The second major McKenzie lab project focuses on the Genomics and Molecular Genetics of inter-individual variation in human platelet activation via FcgammaRIIa. This molecule has dual functions, as a receptor for IgG immune complexes and as a transmembrane adapter in integrin “outside-in” signaling. In collaboration with Dr. Paul Bray, who led the PRAX1 study, our team has identified differentially expressed mRNAs and miRNAs as well as genomic variants that regulate platelet reactivity. Team members of our longstanding Platelet Interest Group are Drs. Bray, McKenzie, Holinstat, Edelstein and Naik at Thomas Jefferson University, Drs. Rigoutsos and Londin at Thomas Jefferson University Computational Medicine Center, Dr. Fortina of SKCC Genomics, Drs. Shaw and Simon at Baylor, and Dr. Kunapuli at Temple. Dr. McKenzie is also co-funded, with Dr. Holinstat as PI, on work that involves 12-LOX and diabetes vascular biology. Our foci in the McKenzie lab moving forward are novel molecular genetic pathways for determination of receptor levels, protein tyrosine phosphatase activity and oligo-ubiquitylation in platelet FcgammaRIIa functions.
Erratum: TULA-2 protein phosphatase suppresses activation of Syk through the GPVI platelet receptor for collagen by dephosphorylating Tyr(P)346, a regulatory site of Syk (The Journal of Biological Chemistry (2016) 291 (22427-22441) DOI: 10.1074/jbc.M116.743732)
Identification of a developmental gene expression signature, including hox genes, for the normal human colonic crypt stem cell niche: Overexpression of the signature parallels stem cell overpopulation during colon tumorigenesis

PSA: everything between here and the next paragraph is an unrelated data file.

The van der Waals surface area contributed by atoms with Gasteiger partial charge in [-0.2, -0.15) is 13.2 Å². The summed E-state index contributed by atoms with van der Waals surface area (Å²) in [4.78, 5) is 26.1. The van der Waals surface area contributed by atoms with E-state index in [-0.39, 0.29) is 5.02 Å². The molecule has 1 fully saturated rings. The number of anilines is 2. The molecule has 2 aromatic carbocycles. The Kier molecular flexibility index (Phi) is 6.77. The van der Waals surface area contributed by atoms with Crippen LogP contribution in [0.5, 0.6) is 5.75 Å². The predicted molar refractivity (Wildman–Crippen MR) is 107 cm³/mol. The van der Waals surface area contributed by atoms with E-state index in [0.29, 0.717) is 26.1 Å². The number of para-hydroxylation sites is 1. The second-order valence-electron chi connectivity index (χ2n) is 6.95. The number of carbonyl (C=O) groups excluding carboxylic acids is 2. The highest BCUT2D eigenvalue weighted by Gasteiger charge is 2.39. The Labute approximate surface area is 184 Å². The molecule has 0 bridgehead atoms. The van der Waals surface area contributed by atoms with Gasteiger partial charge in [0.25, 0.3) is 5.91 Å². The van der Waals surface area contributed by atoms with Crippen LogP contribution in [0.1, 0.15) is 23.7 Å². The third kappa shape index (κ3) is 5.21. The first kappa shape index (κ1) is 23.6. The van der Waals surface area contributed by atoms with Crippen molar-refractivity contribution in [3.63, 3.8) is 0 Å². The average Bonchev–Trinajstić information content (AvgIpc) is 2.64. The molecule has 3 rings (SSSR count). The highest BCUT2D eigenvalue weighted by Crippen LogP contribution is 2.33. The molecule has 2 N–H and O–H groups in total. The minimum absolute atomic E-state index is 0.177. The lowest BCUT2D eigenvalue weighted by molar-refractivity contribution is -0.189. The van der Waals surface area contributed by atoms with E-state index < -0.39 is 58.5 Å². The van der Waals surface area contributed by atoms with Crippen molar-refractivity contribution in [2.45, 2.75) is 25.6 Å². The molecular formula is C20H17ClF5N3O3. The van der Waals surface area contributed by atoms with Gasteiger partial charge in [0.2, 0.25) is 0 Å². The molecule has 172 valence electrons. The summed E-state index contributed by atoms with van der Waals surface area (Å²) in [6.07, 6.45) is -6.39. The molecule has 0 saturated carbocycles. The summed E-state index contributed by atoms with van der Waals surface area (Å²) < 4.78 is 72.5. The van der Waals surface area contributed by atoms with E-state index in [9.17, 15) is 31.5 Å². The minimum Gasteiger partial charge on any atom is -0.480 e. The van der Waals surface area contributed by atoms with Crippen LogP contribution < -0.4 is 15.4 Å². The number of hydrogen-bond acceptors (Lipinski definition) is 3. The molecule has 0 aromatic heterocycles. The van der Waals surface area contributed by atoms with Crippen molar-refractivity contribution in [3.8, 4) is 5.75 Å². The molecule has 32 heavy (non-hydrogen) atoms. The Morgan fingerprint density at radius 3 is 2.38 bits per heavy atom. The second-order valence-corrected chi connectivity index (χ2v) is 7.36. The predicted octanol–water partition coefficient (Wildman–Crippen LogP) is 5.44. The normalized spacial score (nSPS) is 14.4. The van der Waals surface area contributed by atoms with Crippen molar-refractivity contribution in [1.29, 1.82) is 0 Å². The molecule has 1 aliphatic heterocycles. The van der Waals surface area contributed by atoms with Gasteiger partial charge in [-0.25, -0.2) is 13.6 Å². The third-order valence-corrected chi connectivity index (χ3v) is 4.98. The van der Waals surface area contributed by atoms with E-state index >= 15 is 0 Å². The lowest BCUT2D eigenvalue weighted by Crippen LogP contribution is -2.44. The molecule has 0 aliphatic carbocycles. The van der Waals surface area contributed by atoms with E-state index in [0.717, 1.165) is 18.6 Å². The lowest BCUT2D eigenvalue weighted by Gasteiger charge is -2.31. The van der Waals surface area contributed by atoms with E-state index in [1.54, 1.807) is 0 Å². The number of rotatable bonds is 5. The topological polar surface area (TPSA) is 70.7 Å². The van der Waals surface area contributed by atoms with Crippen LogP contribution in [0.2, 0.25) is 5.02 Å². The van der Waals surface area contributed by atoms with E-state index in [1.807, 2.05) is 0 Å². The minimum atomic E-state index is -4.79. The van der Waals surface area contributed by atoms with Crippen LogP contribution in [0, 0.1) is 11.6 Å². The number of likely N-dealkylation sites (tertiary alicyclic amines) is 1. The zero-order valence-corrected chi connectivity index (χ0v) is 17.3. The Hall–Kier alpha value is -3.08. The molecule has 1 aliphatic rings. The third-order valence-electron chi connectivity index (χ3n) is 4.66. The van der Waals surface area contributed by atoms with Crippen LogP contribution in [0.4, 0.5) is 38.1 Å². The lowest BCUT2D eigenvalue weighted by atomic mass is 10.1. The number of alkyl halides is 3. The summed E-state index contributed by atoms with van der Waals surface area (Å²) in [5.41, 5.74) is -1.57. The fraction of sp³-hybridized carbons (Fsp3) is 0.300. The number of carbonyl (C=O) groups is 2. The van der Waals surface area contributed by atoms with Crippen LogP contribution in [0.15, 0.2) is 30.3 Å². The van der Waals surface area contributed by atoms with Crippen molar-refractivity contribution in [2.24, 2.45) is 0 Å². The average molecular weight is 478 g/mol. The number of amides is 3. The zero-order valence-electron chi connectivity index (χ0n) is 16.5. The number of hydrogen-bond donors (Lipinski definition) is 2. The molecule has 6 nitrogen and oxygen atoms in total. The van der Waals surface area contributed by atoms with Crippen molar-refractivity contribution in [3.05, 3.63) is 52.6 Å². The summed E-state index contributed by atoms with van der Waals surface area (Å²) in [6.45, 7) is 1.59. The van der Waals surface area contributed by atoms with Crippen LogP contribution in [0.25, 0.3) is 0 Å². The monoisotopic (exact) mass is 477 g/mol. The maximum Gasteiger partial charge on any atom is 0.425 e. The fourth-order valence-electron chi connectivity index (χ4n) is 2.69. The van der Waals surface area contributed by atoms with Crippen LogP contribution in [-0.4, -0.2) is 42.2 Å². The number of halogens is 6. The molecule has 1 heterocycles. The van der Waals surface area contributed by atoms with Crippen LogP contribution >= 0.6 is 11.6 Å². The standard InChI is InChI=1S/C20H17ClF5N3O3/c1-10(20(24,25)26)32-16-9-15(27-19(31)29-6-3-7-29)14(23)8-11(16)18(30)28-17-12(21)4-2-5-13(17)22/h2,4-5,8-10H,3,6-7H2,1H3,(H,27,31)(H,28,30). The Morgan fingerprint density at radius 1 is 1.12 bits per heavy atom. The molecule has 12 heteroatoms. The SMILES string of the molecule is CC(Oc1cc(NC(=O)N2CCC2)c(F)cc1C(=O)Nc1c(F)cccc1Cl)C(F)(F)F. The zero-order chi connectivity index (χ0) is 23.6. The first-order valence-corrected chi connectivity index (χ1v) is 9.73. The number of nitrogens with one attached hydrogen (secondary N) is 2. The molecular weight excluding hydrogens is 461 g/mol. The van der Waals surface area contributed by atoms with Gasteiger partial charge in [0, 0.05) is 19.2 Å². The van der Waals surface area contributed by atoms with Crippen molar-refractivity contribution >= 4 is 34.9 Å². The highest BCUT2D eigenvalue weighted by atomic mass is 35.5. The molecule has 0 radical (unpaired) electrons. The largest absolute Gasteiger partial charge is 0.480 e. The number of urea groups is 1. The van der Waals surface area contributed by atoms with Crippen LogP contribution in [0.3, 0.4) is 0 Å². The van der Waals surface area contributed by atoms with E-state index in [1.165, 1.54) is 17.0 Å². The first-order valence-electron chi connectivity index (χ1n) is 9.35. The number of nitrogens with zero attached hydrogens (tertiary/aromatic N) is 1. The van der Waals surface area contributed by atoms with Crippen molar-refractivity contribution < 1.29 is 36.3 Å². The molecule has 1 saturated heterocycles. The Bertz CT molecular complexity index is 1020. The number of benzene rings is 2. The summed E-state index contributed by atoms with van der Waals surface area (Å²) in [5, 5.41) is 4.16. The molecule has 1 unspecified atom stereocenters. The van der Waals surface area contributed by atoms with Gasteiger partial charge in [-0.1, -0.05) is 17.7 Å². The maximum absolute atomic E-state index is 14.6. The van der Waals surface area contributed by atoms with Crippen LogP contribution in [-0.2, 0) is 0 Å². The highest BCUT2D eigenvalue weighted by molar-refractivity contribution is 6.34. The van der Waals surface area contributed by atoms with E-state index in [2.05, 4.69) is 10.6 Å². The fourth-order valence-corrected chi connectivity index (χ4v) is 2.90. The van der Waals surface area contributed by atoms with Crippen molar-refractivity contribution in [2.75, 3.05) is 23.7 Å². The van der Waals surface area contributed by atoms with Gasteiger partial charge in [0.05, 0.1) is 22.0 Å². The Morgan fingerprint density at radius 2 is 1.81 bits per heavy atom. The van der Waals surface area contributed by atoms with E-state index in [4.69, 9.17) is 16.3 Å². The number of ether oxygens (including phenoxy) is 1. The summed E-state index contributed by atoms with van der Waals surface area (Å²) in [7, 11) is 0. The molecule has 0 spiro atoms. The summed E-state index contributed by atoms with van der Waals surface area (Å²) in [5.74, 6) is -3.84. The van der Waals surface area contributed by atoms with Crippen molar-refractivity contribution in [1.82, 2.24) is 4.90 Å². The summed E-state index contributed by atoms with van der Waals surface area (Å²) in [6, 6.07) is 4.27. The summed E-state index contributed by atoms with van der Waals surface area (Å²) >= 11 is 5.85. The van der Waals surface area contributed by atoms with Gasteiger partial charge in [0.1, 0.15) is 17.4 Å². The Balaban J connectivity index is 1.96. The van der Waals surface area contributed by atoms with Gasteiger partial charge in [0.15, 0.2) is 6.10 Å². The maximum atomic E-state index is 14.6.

Steven E. McKenzie, MD PhD
Shaji Abraham, PhD
Ulhas P. Naik, PhD
The Naik laboratory is focused on developing therapeutic strategies to interrupt the progress of cardiovascular disease and cancer. In this regard, the team has identified several novel gene products that play key regulatory roles in the progression of these diseases. Using cell and molecular biological approaches, the team has characterized the potential role of calcium- and integrin-binding protein family and junctional adhesion molecule family members in physiological and pathological settings. Cutting edge technologies, such as the yeast two-hybrid system, siRNA, transgenic mouse models, systems biology, nanotechnology and fluid dynamics modeling are routinely employed in the laboratory.
Some specific projects involve:
Positive and negative regulatory mechanisms of platelet activation during thrombosis
Mechanism of new blood vessel formation (angiogenesis) during ischemia and cancer
Mechanism of breast and prostate cancer cell metastasis
Use of nanotechnology to deliver drugs to specifically targeted sites
Fraunhofer-UD Research Grant
Ulhas P. Naik, PhD
Kalyan Golla, PhD
Meghna U. Naik, MSc
Pravin Patel, BS
September 6 – Ming-Hui Zou, MD, PhD, (Georgia State University), JAH 307
September 20 – Carol Lutz, PhD, (Rutgers University), JAH 307
October 11 – Ubaldo Martinez-Outshoorn, MD (JEFF), Curtis 218
October 18 –Valance Washington, (University of Puerto Rico), JAH 307
November 1 – Sue Menko, PhD, (JEFF), JAH 407
November 15 – Matt Rondina, MD, (University of Utah), JAH 307